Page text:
A big Little Saigon star
Call it a musical fairy tale. Minh Tuyet grew up nearly destitute with her six siblings in Vietnam. The family barely had money for food, and “new” clothes were sewn together from scraps of fabrics. In tough times, she and her siblings would find comfort and happiness by singing their favorite songs while pretending they were stars.
Today, Tuyet is among the top-selling artists on the thriving Vietnamese music scene. Her sister, Ha Phuong, a singer who married a wealthy entrepreneur she met while on tour, has her own part in the fable. From her penthouse with a panoramic view of Manhattan, Phuong now oversees a charity foundation she has created for the underprivileged.
Tuyet and her sister once were among the thousands of Vietnamese singers who arrive in Little Saigon in Westminster every year in search of fame and fortune -- much the same way aspiring rock ‘n’ roll stars gravitate to Los Angeles and country singers descend on Nashville. This weekend, the Tran sisters -- Tuyet, Phuong and their sister Ly, who is a star in Vietnam -- will perform at two sold-out concerts at Knott’s Berry Farm’s Charles Schulz Theatre in nearby Buena Park.
“If you want to be a star in the Vietnamese music scene, you want to be in Little Saigon,” said Tuyet, a petite singer known for her soulful voice. “The recording studios are here. Promoters will come to Westminster to find new faces. Everything happens here.
“I told my mom that I just wanted a chance to pursue singing in America. We had no opportunity in Vietnam. At worse, I could be a wedding singer or wash dishes. Or if things get really bad, I’m young, I could get married and have someone take care of me.”
With more than 200,000 people, Little Saigon has the largest concentration of Vietnamese outside Vietnam and is the epicenter of Vietnamese-language recording. Virtually all of the world’s Vietnamese music is produced in a dozen or so recording studios along Bolsa Avenue. The industry here is estimated to be 10 times larger than in Vietnam, where recording technologies lag and Communist censorship prevails.
Thuy Nga Productions and Asia Entertainment are the two largest labels, known for their international distribution and multimillion-dollar productions. Thuy Nga’s trademark is its extravagant sets and lighting, and Asia is more overtly political, said Van Son, a comedian who has his own popular music and DVD production company that ranks third in distribution.
In 1997, Tuyet’s parents mortgaged their modest home in Vietnam for her school tuition in San Diego. When the money dried up, she began singing on weekends, driving two hours to Orange County to sing at weddings and clubs in Little Saigon. A promoter at Tinh studio soon spotted the singer and signed her in 1998.
A year later, Tuyet got her first hit with the album “Lang Thang” (Wandering). She sent half of her earnings to her family. But tough times lay ahead. Without steady singing jobs, she slept on a sofa at a girlfriend’s apartment and went hungry most of the time. A friend who saw Tuyet reported her condition to her family.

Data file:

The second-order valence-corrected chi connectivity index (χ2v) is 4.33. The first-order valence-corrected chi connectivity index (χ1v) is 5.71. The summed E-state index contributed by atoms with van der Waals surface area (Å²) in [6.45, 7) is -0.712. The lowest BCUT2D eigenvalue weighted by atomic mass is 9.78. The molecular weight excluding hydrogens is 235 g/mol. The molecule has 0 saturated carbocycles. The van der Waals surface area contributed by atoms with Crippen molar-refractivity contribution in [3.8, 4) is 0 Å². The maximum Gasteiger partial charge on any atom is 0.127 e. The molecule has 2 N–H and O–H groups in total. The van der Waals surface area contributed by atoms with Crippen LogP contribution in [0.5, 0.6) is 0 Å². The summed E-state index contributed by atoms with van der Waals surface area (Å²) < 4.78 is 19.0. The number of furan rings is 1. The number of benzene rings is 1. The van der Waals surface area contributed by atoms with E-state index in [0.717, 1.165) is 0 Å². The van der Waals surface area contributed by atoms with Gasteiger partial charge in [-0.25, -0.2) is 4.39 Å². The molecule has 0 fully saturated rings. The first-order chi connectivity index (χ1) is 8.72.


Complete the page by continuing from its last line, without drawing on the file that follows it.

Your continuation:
“We cried and cried when we heard that our daughter was suffering like that,” said her mother, Cam-Van Huynh, who is visiting from Vietnam to watch her daughters perform this weekend. “She never told us how bad things were.”
Tuyet’s parents have had their struggles too. Her father had to put aside his passion for music to sew clothes to make ends meet. Tuyet was too young to understand but said she never forgot the sadness in her mother’s eyes. Tuyet’s story about her mother was depicted in a music video last year as part of a tribute to extraordinary Vietnamese women.
In 2000, Phuong received an invitation from a Westminster music studio to sing in the U.S. She accepted so she could be closer to her sister. Reunited, the two settled in a small apartment in Little Saigon.
Each carved out a niche: Tuyet, with honey highlights and a provocative wardrobe, evokes modern pop a la Beyonce. Her sister, with long, sleek black hair, prefers to wear the ao dai, a long Vietnamese traditional dress, when she performs folk and country classics. Recording requests began to pour in for the sisters. A year later, Tuyet purchased her first three-bedroom home in Westminster.
“I asked my Realtor, ‘How much do I need for a down payment?’ Then, I counted in my head how many concerts I needed to do to pay the mortgage each month,” said Tuyet, laughing.
The year 2002 marked a turning point for the sisters. Phuong met and married a New York businessman, and Thuy Nga signed Tuyet. She began appearing on “Paris by Night,” arguably the most famous Vietnamese music video series since its inception in 1985. Produced by the big studios, the DVDs showcase a medley of music, including pop, old country and favorite pre-1975 Vietnamese classics that speak of love and war. Comedy skits are also featured. The videos provide Vietnamese singers worldwide exposure to fans and promoters.
“The DVDs that sell the most are those with at least 50% of the classic songs included. People still hold special memories of the old Vietnam before the war,” said Nam Loc Nguyen, an emcee for Asia Entertainment and a well-known social activist.
Despite the popularity of the DVDs, piracy cuts into their potential profits. Songs are downloaded on the Internet, and counterfeit copies are available the very next day.
“When we break even, that’s considered a huge success,” said Marie To, chief executive of Thuy Nga. Ten years ago, there were about two dozen music studios, now only three labels are active, she said.
“Our motivation is that Vietnamese music will continue to thrive for the future generations to appreciate their language and culture,” To said. “We hope they will partake in preserving the music by listening and buying the authentic recordings.”